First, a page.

The goal is expressed by article 4 of the Politecnico di Milano Statute and is contained in the first lines of the policy that has just been approved: "The Politecnico di Milano" encourages full and open access to knowledge, promoting the free circulation and widespread diffusion of teaching, cultural and organisational content, even in digital format". The Politecnico di Milano has also signed the 2004 Messina Declaration that acknowledges the Berlin Declaration on Open Access to Knowledge in the Sciences and Humanities from October 2003.
No. Many universities in both the United States and in Europe (Harvard, MIT, CERN, NIH), adopt this type of policy. For a list of existing policies, see: http://roarmap.eprints.org
Many research funding agencies now require scientific articles coming from public funded research to be published in open access institutional archives in both Italy (e.g. Fondazione Cariplo) and in Europe (e.g. Horizon 2020).
The web allows professors and researchers to share their own scientific articles simply and freely. In addition, some research shows that articles made available freely online are the most cited and have a greater impact than the ones that aren't.
In fact, search engine indexing of articles filed in institutional repositories increases the visibility of articles, increasing citational indices.
Recent studies show that searchability of articles on the web has a direct influence on the Impact Factor and the H-Index.
Many professors make their articles available on their own personal pages, but these may cause problems due to the limits of copyright agreements that may be signed with publishers.
This policy allows their articles to be made available legally in open access, and allows the Politecnico di Milano to support these choices via a single institutional archive.
Open access to the university's scientific production, made available via the institutional archive, guarantees and increases external visibility of the Politecnico's scientific activity, and makes the value of said activities immediately clear and assessable both on a qualitative and quantitative level, increasing the institute's image and status.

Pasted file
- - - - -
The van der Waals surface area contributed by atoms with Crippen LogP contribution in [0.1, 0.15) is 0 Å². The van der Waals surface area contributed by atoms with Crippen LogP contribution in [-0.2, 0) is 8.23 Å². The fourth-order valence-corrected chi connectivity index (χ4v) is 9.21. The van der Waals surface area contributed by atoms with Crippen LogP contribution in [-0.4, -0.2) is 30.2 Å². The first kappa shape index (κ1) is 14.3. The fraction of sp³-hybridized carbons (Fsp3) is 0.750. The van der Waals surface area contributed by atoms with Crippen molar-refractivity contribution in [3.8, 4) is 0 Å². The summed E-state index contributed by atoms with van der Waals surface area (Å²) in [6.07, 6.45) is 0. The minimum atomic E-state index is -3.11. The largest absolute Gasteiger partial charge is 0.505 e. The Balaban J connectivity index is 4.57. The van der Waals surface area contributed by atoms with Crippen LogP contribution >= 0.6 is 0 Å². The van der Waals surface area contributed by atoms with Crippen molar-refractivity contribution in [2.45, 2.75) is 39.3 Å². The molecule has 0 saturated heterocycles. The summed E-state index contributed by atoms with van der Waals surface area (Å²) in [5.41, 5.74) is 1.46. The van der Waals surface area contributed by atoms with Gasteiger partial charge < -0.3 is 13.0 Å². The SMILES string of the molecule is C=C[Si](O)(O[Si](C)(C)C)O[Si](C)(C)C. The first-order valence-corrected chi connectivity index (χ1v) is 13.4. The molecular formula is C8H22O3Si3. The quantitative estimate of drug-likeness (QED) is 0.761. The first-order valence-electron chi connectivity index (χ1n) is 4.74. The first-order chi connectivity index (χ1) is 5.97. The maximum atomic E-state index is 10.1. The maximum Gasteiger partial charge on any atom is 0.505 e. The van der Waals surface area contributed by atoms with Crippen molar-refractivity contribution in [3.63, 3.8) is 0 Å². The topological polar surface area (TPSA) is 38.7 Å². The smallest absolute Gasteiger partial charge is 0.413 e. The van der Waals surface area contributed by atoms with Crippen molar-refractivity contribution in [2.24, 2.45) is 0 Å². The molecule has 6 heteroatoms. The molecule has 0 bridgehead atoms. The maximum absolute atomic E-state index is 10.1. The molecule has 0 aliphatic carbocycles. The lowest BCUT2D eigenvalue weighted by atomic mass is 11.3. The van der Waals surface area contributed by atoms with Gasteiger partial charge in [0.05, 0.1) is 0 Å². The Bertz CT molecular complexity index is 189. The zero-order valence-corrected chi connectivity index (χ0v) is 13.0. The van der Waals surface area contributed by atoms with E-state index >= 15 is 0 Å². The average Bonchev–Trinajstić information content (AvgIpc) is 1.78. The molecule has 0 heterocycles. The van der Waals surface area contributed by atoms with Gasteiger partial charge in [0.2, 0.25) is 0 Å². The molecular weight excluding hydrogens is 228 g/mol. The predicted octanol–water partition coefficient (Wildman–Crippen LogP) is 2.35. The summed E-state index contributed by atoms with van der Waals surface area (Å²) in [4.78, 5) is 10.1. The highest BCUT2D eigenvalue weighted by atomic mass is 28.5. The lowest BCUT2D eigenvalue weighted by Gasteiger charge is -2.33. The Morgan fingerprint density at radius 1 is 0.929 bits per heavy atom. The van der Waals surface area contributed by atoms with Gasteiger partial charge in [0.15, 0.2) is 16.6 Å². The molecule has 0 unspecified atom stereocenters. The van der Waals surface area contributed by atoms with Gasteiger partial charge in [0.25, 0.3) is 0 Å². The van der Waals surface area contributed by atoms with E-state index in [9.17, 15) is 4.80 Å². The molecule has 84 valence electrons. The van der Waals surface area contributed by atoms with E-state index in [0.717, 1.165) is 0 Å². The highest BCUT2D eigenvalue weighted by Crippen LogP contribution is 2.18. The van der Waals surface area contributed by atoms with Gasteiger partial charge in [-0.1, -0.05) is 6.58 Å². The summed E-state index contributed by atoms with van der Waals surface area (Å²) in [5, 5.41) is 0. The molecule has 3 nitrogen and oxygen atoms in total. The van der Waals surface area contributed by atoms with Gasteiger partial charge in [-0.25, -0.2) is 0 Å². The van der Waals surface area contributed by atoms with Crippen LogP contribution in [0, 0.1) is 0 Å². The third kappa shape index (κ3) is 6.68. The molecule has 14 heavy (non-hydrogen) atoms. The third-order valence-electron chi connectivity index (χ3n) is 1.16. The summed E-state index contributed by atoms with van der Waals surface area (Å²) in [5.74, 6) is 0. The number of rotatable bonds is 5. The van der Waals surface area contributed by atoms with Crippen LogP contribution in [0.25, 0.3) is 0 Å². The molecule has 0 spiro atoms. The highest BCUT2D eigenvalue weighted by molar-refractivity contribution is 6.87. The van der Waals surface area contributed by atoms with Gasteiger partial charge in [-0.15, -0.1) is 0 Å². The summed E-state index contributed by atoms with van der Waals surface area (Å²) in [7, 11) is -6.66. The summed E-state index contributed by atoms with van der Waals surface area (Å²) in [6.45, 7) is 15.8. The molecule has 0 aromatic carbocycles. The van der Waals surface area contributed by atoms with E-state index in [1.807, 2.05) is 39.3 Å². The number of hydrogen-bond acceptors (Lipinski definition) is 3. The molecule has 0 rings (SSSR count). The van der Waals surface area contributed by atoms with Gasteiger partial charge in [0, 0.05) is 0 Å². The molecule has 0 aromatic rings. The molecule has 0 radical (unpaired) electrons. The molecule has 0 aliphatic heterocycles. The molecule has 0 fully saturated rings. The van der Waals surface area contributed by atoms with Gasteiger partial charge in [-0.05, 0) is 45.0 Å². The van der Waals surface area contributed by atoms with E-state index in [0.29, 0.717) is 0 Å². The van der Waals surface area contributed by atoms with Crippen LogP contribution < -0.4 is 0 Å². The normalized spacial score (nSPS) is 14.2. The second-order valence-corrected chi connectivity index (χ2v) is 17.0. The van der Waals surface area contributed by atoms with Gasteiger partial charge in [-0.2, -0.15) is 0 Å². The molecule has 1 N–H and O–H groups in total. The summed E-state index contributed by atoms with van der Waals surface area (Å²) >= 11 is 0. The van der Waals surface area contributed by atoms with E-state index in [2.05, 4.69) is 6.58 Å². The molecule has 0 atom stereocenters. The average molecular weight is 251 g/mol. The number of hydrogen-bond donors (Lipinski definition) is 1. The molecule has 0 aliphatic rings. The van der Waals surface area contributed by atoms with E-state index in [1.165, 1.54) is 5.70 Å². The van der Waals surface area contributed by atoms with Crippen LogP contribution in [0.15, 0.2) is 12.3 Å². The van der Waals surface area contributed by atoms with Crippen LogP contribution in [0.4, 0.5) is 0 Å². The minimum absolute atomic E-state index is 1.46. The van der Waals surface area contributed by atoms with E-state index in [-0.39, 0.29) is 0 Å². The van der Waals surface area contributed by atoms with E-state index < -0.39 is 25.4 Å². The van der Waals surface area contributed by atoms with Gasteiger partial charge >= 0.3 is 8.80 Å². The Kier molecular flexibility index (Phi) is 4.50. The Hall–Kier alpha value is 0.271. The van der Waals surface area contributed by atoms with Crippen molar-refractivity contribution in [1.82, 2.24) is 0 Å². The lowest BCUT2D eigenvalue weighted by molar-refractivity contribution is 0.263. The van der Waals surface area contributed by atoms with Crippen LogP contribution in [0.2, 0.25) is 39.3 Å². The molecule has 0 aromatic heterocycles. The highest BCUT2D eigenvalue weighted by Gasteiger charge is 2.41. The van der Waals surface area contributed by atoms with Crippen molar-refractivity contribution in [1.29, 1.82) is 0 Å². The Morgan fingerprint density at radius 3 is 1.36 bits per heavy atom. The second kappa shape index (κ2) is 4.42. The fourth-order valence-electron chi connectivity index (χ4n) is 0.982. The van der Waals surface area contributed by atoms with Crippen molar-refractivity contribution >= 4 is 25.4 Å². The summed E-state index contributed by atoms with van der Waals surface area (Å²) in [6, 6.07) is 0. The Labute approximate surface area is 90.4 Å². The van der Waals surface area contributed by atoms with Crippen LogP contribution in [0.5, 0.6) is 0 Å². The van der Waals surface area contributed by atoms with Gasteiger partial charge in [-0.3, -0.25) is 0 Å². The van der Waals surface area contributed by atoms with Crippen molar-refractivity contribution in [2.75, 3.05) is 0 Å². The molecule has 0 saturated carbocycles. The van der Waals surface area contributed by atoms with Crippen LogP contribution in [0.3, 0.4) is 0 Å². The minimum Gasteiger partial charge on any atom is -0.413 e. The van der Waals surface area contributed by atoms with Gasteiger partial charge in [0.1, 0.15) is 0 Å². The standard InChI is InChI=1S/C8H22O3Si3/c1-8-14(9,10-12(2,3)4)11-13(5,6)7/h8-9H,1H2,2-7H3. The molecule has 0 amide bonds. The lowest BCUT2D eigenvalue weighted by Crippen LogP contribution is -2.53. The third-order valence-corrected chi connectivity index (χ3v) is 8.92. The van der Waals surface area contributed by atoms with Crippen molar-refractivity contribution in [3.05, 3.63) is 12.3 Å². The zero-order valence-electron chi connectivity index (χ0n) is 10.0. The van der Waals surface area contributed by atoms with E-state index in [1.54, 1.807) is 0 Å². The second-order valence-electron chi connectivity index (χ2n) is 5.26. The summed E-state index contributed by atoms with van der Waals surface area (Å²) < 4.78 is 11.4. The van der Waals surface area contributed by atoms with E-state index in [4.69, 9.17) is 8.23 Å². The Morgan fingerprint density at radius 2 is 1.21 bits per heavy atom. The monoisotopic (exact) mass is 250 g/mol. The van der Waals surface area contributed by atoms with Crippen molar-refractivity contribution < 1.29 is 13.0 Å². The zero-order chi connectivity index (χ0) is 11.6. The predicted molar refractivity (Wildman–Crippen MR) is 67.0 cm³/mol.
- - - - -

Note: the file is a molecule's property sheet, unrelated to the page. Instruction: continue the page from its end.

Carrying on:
There are several possibilities for making research as widely available as possible:
- Self-archiving the work in the Politecnico di Milano's research catalogue (U-GOV research catalogue) and providing consent to visibility. It will automatically be placed in the institutional repository Re.Public (Re.Public@polimi) and will be visible to anyone who searches for it;
- Self-archiving the work in one of the existing subject repositories, such as:
- Publishing in an open access journal. The Directory of Open Access Journals shows a list of quality-controlled scientific and academic journals that are freely accessible with full texts in a wide range of subjects.
The policy operates automatically to give the Politecnico di Milano a non-exclusive licence for all the academic articles by all the institutional professors and researchers with effect from its activation, 1st October 2014.
The Politecnico di Milano recommends that this policy is communicated to each publisher with which it intends to publish and that an addendum is added to each copyright licence or attribution for academic articles that declares that the agreement is first of all subject to this licence. In this way, by accepting, no publishing rights will be granted that are incompatible with the Politecnico di Milano's priority licence, which authorises open access distribution.
The Politecnico di Milan provides a type of Addendum for this purpose.
Whether the addendum is used or not, the licence to the Politecnico di Milano will continue to have effect. A standard letter will also be prepared, that will inform publishers about the existence of an institutional mandate that provides for the granting of a non-exclusive user licence to the university. The university is preparing an official letter to send to all the larger publishing companies with which it deals.
There are several possibilities.
- One is to try and convince the publisher that it should accept the Politecnico di Milano non-exclusive licence, so that it can publish the article.
- Another option is to look for a different publisher.
- A third possibility is that of consulting the Polimi work group about open access to scientific research set up by the university policy on which measures to take in order to respond to the publishing company's specific concerns.
- A fourth choice is to obtain an exemption for the article, provided for as part of the policy (see below in the section "waiving - obtaining an exemption").
The data entry point is still U-GOV Research Catalogue. The U-Gov form allows attachments to publications to be entered. The files are ALWAYS IN U-GOV attachments, which then transit automatically onto Re.Public.
The Politecnico di Milano provides that, as of 1st October 2014, each researcher must enter:
- the product metadata, which will always be visible in open access in Re.Public;